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When Will Arizona's Public Lands Battle End?

PHOTO: In Arizona and other Western states, there are ongoing efforts by some lawmakers to try to gain control of federally managed public lands, despite strong public opposition. Photo credit: Bureau of Land Management.
PHOTO: In Arizona and other Western states, there are ongoing efforts by some lawmakers to try to gain control of federally managed public lands, despite strong public opposition. Photo credit: Bureau of Land Management.
April 23, 2015

PHOENIX – The battle over control of federally managed public lands in Arizona doesn't seem to have an end in sight.

Following this year's legislative session, Gov. Doug Ducey vetoed two bills (HB 2176, HB 2318), which sought state control of federal lands. Ducey did sign House Bill 2658 into law, establishing a committee to examine the transfer, management and disposal of federal lands.

Tom Mackin, president of the Arizona Wildlife Federation, says the Grand Canyon State can barely manage its own lands.

"State parks, they've let them go unfunded,” he stresses. “They don't fund Arizona's State Land Department to adequate levels to maximize their efficiencies."

Supporters maintain the state could gain economically if it controlled more public lands.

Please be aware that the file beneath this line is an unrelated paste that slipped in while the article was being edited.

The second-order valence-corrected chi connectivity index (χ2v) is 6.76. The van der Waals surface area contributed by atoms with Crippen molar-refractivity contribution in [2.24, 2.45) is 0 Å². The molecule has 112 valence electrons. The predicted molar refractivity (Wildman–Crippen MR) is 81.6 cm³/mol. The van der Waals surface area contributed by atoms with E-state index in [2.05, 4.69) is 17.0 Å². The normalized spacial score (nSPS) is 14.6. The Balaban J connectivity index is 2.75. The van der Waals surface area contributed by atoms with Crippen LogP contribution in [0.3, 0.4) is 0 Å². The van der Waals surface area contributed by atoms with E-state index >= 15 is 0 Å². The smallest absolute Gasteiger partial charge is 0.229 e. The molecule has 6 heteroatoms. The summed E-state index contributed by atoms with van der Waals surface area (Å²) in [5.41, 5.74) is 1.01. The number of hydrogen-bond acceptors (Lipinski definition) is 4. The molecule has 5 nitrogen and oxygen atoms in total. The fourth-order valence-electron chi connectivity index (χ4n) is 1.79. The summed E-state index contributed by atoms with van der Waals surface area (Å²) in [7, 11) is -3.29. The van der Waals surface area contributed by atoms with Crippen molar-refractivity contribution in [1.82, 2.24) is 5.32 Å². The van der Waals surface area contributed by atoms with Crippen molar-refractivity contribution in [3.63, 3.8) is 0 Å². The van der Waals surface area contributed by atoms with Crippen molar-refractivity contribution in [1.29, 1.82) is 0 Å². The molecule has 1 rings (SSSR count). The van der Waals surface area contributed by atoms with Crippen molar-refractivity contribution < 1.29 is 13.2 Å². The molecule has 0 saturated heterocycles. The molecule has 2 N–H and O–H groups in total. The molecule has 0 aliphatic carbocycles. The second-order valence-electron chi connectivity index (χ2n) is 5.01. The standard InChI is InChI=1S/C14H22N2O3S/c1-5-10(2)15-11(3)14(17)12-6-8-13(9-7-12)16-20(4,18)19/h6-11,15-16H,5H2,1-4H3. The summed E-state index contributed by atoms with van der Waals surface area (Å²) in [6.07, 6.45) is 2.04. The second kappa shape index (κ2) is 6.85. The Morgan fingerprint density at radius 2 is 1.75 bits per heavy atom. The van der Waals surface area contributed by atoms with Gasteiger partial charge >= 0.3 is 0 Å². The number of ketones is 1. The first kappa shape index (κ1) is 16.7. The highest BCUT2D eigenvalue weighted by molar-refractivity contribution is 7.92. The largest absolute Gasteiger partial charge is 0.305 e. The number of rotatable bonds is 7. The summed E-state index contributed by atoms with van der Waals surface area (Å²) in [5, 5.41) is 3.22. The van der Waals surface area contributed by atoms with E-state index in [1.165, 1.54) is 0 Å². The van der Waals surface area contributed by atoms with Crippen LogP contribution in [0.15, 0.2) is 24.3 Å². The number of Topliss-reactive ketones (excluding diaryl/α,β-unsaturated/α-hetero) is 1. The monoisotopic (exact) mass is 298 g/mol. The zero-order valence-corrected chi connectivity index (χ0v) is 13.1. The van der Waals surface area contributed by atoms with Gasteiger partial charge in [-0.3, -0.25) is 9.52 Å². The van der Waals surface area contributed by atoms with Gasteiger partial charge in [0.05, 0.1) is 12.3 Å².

However, Mackin says places such as the Grand Canyon attract millions of visitors and billions of dollars to Arizona's economy.

Mike Quigley, state director of the The Wilderness Society, says Arizona voters have spoken on this issue, with two-thirds of them rejecting Proposition 120 in 2012, which sought state control of public lands.

"These are our national treasures, and as Arizonans we're stewards of them, not just for our own use, but for our fellow Americans,” he points out. “And Arizonans realize that, the governor realizes that. It would be nice if the legislature realized that."

Quigley says in another recession, Arizona likely would be forced to sell off its lands to balance the budget. He adds that this issue has helped to unite hunters, conservationists and others who value the preservation of public lands.

Troy Wilde, Public News Service - AZ